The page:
Thoughts on Psalm 32

Last week’s prayer meeting was an exercise in praying through Psalm 32. Psalm 32 begins with a statement of fact: true blessing is found in a relationship with the Lord unhindered by sin. Psalm 32 ends with the worshiper’s personal enjoyment of that fact.

Some things that stuck out to me:

To enjoy fellowship with the Lord you must have your sins covered (1). But to have your sins covered, you must uncover them before the Lord (5). God does not put away what you do not give to Him.

When you uncover your sins before the Lord only to have Him cover them again (through the forgiveness in His Son), you enjoy the freedom to hide in Him (7).

What a tender thought: the Lord plays hide and seek.

Every day you have a choice: “Where will I find my security?” Every day you can wrap yourself up in the clutches of sin: seeking to shield yourself from God, others, and even yourself. Living life hidden behind a fig leaf.

Or you can tell God what he already knows anyway (5). You can uncover yourself before Him and be clothed in the righteousness of His Lamb. You can seek; and find; and hide (6-7).

Stop hiding from God.

Hide in Him.

Beginning Anew

Last night we held our first prayer meeting at the church I pastor. Not Bible Study and Prayer. Not even Prayer and Bible Study. Just prayer.

But we are not exactly flying blind. Before praying we took turns reading Psalm 32 aloud. For the prayer time I would again read 1-2 verses of the Psalm and then we would pray as those verses led us to. (See Learning to Pray through the Psalms.)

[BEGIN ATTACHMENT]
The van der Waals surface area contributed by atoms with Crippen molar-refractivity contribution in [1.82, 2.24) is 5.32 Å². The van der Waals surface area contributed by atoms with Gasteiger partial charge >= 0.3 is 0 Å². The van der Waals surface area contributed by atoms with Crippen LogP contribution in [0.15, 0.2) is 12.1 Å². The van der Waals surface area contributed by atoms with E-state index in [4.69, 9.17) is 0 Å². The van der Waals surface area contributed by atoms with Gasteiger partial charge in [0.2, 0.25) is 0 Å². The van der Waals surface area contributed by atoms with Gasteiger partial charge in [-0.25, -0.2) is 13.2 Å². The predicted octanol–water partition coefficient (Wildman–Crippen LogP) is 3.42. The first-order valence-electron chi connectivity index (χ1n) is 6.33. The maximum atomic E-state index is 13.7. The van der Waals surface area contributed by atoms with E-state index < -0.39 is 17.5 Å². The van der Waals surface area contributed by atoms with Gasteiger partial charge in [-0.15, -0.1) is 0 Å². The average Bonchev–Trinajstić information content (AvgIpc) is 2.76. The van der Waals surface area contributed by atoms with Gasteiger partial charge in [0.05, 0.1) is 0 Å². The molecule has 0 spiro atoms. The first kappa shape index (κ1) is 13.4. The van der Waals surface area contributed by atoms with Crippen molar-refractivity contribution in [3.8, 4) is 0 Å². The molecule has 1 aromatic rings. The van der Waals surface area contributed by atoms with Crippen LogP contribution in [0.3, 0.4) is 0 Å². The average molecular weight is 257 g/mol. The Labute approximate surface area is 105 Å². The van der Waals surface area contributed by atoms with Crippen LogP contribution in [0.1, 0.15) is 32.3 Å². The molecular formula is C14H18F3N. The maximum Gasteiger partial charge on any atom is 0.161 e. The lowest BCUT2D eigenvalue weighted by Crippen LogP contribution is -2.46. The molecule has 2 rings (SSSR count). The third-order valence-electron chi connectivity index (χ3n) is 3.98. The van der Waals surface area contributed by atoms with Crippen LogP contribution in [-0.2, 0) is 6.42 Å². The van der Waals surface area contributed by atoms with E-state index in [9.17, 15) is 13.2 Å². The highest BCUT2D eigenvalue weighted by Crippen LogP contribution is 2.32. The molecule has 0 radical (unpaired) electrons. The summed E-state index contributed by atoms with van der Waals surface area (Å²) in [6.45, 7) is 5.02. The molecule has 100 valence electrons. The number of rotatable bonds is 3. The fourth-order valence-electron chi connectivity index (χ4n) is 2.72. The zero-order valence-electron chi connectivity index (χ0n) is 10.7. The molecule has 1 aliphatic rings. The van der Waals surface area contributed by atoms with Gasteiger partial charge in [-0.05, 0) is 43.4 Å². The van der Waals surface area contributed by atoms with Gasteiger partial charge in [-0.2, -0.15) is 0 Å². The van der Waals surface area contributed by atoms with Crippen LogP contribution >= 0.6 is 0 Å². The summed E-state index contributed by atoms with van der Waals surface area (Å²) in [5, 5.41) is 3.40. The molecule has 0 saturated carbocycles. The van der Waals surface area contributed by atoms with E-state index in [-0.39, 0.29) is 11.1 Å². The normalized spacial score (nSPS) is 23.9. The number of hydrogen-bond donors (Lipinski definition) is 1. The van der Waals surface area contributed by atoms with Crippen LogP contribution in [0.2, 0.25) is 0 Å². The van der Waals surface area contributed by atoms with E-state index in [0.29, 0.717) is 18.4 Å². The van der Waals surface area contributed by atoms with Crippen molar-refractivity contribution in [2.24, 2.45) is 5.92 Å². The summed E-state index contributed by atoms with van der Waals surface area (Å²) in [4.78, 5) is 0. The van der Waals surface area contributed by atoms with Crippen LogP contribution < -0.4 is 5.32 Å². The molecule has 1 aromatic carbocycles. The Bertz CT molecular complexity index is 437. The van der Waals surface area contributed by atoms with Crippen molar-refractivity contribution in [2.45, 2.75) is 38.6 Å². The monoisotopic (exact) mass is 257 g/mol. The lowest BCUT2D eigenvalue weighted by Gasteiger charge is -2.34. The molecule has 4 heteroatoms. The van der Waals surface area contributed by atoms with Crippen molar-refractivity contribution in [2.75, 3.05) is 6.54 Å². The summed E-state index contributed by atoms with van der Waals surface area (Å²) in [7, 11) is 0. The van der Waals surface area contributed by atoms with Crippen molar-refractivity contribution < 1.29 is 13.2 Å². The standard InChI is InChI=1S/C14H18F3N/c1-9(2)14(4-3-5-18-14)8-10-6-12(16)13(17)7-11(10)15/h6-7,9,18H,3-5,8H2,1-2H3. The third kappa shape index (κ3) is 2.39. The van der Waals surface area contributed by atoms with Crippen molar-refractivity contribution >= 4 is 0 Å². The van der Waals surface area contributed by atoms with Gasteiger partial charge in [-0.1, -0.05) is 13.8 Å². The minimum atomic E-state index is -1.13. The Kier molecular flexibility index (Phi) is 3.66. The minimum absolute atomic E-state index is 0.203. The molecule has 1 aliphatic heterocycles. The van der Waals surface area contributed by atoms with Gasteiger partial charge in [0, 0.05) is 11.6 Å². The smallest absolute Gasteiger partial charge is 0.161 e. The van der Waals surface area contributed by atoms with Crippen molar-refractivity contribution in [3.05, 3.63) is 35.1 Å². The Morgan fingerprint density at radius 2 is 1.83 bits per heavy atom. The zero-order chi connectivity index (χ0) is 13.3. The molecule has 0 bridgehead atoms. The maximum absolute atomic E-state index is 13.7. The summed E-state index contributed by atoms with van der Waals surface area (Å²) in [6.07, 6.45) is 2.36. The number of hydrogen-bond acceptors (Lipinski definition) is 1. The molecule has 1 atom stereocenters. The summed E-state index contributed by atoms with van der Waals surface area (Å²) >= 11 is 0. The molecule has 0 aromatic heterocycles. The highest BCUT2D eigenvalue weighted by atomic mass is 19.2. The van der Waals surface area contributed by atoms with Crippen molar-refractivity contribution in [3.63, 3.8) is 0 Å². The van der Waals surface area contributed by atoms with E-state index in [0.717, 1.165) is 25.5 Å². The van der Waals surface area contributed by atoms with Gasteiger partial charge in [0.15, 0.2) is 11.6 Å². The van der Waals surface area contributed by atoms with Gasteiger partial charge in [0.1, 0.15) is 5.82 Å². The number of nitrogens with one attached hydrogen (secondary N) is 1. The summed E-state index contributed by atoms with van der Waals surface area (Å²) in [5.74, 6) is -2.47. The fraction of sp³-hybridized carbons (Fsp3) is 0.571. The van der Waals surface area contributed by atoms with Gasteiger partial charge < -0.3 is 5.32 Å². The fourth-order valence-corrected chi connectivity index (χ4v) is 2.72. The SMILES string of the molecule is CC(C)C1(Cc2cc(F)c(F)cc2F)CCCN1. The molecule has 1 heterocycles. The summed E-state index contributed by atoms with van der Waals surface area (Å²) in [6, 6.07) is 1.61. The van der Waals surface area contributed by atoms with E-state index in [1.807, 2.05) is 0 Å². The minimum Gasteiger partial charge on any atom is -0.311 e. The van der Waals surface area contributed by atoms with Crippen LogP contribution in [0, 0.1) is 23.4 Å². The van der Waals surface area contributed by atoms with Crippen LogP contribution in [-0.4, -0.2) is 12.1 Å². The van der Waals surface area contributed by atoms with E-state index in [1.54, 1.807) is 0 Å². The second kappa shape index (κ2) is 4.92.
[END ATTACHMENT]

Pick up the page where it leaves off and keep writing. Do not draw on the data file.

We still have mid-week Bible Study. This is just for prayer.

So what will happen because of this? What will be the result? I don’t know. Maybe nothing. Which is pretty much what has been going on the past four years.

But I’m praying the Lord make me a praying pastor. And that He makes our church a praying church. If that happens, we will at least have Him: which is the most we could look forward to.

Psalm 97 Some Thoughts on Structure

Psalm 97 is in the midst of the Enthronement Psalms (93-99). At the beginning (93:1) middle (96:10; 97:1) and end (99:1) of the unit is the declaration, “The Lord reigns.” His throne is an eternal throne (93:2). He is the judge of the earth (94:2). He is the great King above all gods (95:3; 97:9) who is greatly to be praised (96:4). His sanctuary is one of splendor and majesty (96:6) where he is worshipped as King with trumpets and horns (98:6).

The simplest way to divide Psalm 97 is right in half.[1] Artur Weiser sees verses 1-6 describing the theophany of the Lord while verses 7-12 describe the results of that theophany. Such a division is true to the text and I would only make the very modest revision of identifying verses 1 and 12 as prescript and postscript enjoining praise to the appearing Lord.

More commentators see three divisions in the text. W. Stewart McCollough and James L. Mays identify 1-5; 6-9; 10-12 as sections while Mitchell Dahood follows the same but includes verse 6 with the first instead of second section.

Willem VanGemeren goes a step further and sees a four-part chiastic structure of:

A: The revelation of YHWH’s glory (1-6)

B: Exhortation to worship (7)

B’: Zion’s Worship (8-9)

A’: The effects of  YHWH’s glorious rule (10-12)

As far as the over-all structure I think Weiser’s fits best with what is going on the text. Yet seeing the evident symmetry of verses 1 and 12 I pursued the possibility of a more developed chiastic structure and arrived at the following:

1  The LORD reigns, let the earth rejoice; let the many coastlands be glad!

2  Clouds and thick darkness are all around him;
righteousness and justice are the foundation of his throne.

3  Fire goes before him and burns up his adversaries all around.

4  His lightnings light up the world; the earth sees and trembles.